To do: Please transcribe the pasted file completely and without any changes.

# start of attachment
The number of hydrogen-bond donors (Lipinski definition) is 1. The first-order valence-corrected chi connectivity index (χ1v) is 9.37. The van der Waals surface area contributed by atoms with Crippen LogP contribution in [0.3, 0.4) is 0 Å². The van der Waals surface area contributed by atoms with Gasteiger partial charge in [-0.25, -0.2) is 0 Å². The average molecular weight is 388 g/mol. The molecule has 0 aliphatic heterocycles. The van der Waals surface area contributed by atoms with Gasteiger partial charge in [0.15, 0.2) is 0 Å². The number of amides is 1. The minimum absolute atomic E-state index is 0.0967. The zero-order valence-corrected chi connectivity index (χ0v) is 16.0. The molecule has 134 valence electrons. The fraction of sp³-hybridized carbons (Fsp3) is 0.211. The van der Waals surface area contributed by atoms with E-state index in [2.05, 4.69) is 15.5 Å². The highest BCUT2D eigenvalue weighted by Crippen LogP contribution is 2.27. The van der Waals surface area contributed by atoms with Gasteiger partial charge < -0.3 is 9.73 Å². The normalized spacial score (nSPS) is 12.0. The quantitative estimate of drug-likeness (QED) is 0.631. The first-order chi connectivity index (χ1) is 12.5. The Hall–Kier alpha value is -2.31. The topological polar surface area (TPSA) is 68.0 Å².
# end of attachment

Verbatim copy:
The number of hydrogen-bond donors (Lipinski definition) is 1. The first-order valence-corrected chi connectivity index (χ1v) is 9.37. The van der Waals surface area contributed by atoms with Crippen LogP contribution in [0.3, 0.4) is 0 Å². The van der Waals surface area contributed by atoms with Gasteiger partial charge in [-0.25, -0.2) is 0 Å². The average molecular weight is 388 g/mol. The molecule has 0 aliphatic heterocycles. The van der Waals surface area contributed by atoms with Gasteiger partial charge in [0.15, 0.2) is 0 Å². The number of amides is 1. The minimum absolute atomic E-state index is 0.0967. The zero-order valence-corrected chi connectivity index (χ0v) is 16.0. The molecule has 134 valence electrons. The fraction of sp³-hybridized carbons (Fsp3) is 0.211. The van der Waals surface area contributed by atoms with E-state index in [2.05, 4.69) is 15.5 Å². The highest BCUT2D eigenvalue weighted by Crippen LogP contribution is 2.27. The van der Waals surface area contributed by atoms with Gasteiger partial charge < -0.3 is 9.73 Å². The normalized spacial score (nSPS) is 12.0. The quantitative estimate of drug-likeness (QED) is 0.631. The first-order chi connectivity index (χ1) is 12.5. The Hall–Kier alpha value is -2.31. The topological polar surface area (TPSA) is 68.0 Å².